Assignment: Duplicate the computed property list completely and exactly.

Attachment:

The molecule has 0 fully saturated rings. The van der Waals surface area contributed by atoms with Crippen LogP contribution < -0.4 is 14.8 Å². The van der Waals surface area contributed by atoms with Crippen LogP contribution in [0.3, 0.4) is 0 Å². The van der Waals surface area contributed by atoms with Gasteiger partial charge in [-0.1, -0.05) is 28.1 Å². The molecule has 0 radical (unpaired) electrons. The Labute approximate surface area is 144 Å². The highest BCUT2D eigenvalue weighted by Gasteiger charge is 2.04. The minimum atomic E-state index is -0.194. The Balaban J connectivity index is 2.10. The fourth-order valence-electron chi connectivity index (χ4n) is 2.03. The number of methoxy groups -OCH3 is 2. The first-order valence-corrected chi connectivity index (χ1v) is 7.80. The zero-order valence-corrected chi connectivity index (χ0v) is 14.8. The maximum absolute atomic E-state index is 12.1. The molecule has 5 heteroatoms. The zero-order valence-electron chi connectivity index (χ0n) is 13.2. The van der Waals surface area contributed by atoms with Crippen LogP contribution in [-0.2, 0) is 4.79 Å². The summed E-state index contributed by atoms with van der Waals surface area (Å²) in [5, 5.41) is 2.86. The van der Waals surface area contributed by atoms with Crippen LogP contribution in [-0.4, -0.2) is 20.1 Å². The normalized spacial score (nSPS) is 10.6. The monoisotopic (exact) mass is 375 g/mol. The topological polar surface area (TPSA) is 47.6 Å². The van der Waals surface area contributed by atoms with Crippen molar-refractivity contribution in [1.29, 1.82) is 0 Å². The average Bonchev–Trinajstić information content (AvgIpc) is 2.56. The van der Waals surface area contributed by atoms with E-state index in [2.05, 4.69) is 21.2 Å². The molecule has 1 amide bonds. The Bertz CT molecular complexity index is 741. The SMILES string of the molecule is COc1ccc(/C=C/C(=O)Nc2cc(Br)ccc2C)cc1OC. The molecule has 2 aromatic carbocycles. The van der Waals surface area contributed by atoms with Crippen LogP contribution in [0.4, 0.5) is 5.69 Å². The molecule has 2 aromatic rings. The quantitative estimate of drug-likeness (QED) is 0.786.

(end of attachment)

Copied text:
The molecule has 0 fully saturated rings. The van der Waals surface area contributed by atoms with Crippen LogP contribution < -0.4 is 14.8 Å². The van der Waals surface area contributed by atoms with Crippen LogP contribution in [0.3, 0.4) is 0 Å². The van der Waals surface area contributed by atoms with Gasteiger partial charge in [-0.1, -0.05) is 28.1 Å². The molecule has 0 radical (unpaired) electrons. The Labute approximate surface area is 144 Å². The highest BCUT2D eigenvalue weighted by Gasteiger charge is 2.04. The minimum atomic E-state index is -0.194. The Balaban J connectivity index is 2.10. The fourth-order valence-electron chi connectivity index (χ4n) is 2.03. The number of methoxy groups -OCH3 is 2. The first-order valence-corrected chi connectivity index (χ1v) is 7.80. The zero-order valence-corrected chi connectivity index (χ0v) is 14.8. The maximum absolute atomic E-state index is 12.1. The molecule has 5 heteroatoms. The zero-order valence-electron chi connectivity index (χ0n) is 13.2. The van der Waals surface area contributed by atoms with Crippen LogP contribution in [-0.2, 0) is 4.79 Å². The summed E-state index contributed by atoms with van der Waals surface area (Å²) in [5, 5.41) is 2.86. The van der Waals surface area contributed by atoms with Crippen LogP contribution in [-0.4, -0.2) is 20.1 Å². The normalized spacial score (nSPS) is 10.6. The monoisotopic (exact) mass is 375 g/mol. The topological polar surface area (TPSA) is 47.6 Å². The van der Waals surface area contributed by atoms with Crippen molar-refractivity contribution in [1.29, 1.82) is 0 Å². The average Bonchev–Trinajstić information content (AvgIpc) is 2.56. The van der Waals surface area contributed by atoms with E-state index in [2.05, 4.69) is 21.2 Å². The molecule has 1 amide bonds. The Bertz CT molecular complexity index is 741. The SMILES string of the molecule is COc1ccc(/C=C/C(=O)Nc2cc(Br)ccc2C)cc1OC. The molecule has 2 aromatic carbocycles. The van der Waals surface area contributed by atoms with Crippen LogP contribution in [0.4, 0.5) is 5.69 Å². The molecule has 2 aromatic rings. The quantitative estimate of drug-likeness (QED) is 0.786.